Surgical treatment for recurrent shoulder instability: factors influencing surgeon decision making uri icon

abstract

  • BACKGROUND: The optimal surgical approach for recurrent anterior shoulder instability remains controversial, particularly in the face of glenoid and/or humeral bone loss. The purpose of this study was to use a contingent-behavior questionnaire (CBQ) to determine which factors drive surgeons to perform bony procedures over soft tissue procedures to address recurrent anterior shoulder instability. METHODS: A CBQ survey presented each respondent with 32 clinical vignettes of recurrent shoulder instability that contained 8 patient factors. The factors included¬†(1) age, (2) sex, (3) hand dominance, (4) number of previous dislocations, (5) activity level, (6) generalized laxity, (7) glenoid bone loss, and (8) glenoid track. The survey was distributed to fellowship-trained surgeons in shoulder/elbow or sports medicine. Respondents were asked to recommend either a soft tissue or bone-based procedure, then specifically recommend a type of procedure. Responses were analyzed using a multinomial-logit regression model that quantified the relative importance of the patient characteristics in choosing bony procedures. RESULTS: Seventy orthopedic surgeons completed the survey, 33 were shoulder/elbow fellowship trained and 37 were sports medicine fellowship trained; 52% were in clinical practice ‚Č•10 years and 48% <10 years; and 95% reported that the shoulder surgery made up at least 25% of their practice. There were 53% from private practice, 33% from academic medicine, and 14% in government settings. Amount of glenoid bone loss was the single most important factor driving surgeons to perform bony procedures over soft tissue procedures, followed by the patient age (19-25 years) and the patient activity level. The number of prior dislocations and glenoid track status did not have a strong influence on respondents' decision making. Twenty-one percent glenoid bone loss was the threshold of bone loss that influenced decision toward a bony procedure. If surgeons performed 10 or more open procedures per year, they were more likely to perform a bony procedure. CONCLUSION: The factors that drove surgeons to choose bony procedures were the amount of glenoid bone loss with the threshold at 21%, patient age, and their activity demands. Surprisingly, glenoid track status and the number of previous dislocations did not strongly influence surgical treatment decisions. Ten open shoulder procedures a year seems to provide a level of comfort to recommend bony treatment for shoulder instability.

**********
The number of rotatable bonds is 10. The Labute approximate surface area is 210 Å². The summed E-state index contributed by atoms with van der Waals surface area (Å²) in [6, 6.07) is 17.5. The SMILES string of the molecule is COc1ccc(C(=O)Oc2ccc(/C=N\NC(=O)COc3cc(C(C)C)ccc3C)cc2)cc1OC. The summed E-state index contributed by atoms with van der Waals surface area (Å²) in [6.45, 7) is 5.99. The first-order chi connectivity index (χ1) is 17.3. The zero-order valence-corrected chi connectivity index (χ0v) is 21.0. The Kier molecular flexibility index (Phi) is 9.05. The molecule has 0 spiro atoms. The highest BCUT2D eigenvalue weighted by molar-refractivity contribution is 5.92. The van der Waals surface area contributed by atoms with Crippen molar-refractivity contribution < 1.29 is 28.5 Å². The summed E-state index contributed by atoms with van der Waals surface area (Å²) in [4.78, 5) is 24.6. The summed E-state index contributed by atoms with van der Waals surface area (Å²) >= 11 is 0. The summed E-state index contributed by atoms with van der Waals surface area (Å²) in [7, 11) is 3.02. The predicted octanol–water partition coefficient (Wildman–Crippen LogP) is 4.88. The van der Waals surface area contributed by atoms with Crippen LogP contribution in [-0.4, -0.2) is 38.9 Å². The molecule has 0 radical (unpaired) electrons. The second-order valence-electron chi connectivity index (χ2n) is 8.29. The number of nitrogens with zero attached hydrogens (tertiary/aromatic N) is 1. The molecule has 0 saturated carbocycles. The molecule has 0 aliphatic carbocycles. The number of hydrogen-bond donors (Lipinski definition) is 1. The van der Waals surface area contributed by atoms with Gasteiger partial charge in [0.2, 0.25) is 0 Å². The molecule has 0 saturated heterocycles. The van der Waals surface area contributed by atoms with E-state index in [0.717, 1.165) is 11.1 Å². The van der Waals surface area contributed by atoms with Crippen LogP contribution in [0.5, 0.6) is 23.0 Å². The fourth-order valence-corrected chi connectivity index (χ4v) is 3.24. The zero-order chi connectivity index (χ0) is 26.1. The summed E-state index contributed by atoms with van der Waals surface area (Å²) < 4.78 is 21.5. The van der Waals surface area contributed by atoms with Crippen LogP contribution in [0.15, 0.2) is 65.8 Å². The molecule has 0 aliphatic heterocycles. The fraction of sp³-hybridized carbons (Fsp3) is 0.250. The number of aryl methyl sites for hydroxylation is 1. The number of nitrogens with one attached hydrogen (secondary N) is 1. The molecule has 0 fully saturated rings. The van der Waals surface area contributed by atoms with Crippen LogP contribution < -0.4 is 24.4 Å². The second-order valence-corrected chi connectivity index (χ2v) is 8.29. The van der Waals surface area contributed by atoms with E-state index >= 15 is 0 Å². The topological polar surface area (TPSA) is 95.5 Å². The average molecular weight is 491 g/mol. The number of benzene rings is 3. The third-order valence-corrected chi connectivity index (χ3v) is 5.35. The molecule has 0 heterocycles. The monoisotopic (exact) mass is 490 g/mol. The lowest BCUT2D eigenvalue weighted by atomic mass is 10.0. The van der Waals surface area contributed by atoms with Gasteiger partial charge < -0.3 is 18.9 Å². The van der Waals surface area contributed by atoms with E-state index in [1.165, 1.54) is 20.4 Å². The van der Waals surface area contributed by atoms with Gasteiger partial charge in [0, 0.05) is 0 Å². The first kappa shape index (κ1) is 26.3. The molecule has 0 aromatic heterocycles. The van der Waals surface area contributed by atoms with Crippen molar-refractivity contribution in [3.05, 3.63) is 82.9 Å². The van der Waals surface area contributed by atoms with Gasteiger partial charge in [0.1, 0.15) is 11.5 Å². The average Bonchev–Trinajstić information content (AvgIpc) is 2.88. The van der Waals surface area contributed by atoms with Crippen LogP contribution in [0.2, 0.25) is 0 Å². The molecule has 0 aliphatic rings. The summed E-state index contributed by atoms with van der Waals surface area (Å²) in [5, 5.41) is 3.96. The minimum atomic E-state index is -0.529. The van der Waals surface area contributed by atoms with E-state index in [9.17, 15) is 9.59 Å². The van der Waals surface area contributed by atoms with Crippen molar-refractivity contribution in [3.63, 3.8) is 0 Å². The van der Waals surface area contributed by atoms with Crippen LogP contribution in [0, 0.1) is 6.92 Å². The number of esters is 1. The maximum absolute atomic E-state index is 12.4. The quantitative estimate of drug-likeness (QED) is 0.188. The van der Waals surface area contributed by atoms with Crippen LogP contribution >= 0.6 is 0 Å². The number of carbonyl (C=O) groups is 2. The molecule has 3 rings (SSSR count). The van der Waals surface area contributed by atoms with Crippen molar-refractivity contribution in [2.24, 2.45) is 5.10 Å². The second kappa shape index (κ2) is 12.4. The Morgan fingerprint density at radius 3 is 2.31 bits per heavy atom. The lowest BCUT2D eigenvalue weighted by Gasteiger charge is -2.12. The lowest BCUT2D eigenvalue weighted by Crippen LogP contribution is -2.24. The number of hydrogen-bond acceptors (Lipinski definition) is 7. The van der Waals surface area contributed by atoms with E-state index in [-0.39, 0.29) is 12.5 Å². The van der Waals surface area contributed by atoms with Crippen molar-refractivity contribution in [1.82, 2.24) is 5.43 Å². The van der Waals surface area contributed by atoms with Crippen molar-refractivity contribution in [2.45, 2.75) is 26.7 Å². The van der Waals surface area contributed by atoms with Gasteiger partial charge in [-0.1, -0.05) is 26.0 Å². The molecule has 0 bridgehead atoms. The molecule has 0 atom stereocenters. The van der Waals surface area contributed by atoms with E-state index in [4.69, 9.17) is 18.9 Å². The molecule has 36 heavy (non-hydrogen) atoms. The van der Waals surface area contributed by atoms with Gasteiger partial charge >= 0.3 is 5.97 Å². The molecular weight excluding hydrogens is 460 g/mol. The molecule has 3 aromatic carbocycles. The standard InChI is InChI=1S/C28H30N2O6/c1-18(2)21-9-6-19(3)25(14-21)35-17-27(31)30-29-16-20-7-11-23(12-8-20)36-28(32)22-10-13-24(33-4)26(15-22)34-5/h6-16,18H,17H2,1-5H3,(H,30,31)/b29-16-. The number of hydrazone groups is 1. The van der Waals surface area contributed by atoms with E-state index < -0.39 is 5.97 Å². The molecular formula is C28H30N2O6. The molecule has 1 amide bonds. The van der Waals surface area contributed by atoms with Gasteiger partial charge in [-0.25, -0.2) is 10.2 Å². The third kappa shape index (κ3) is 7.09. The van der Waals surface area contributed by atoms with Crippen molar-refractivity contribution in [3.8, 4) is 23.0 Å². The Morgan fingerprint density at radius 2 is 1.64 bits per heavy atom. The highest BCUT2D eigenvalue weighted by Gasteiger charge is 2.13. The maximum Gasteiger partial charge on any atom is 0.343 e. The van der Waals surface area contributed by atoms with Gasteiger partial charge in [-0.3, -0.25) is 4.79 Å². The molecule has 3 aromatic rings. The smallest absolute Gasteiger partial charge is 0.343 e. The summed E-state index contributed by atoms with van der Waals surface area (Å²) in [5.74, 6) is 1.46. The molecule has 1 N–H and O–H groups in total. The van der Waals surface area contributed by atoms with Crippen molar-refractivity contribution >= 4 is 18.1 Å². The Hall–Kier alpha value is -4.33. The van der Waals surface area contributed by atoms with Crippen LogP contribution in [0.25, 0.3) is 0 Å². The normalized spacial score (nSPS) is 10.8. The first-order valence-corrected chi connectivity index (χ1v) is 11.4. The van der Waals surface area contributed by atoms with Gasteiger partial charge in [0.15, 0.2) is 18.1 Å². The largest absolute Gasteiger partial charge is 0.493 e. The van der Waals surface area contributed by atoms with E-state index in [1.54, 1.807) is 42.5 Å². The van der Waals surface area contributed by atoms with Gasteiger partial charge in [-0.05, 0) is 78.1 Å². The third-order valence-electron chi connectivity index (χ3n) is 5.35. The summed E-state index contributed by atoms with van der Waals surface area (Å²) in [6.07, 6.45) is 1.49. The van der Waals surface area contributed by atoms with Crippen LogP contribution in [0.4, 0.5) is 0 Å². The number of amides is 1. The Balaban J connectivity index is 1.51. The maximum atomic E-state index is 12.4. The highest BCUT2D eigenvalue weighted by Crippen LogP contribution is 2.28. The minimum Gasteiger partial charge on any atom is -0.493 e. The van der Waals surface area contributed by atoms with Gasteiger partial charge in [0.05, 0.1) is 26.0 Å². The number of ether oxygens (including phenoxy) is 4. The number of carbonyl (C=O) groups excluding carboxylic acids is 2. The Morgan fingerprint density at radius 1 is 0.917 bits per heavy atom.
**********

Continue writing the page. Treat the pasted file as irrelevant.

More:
publication date

  • 2021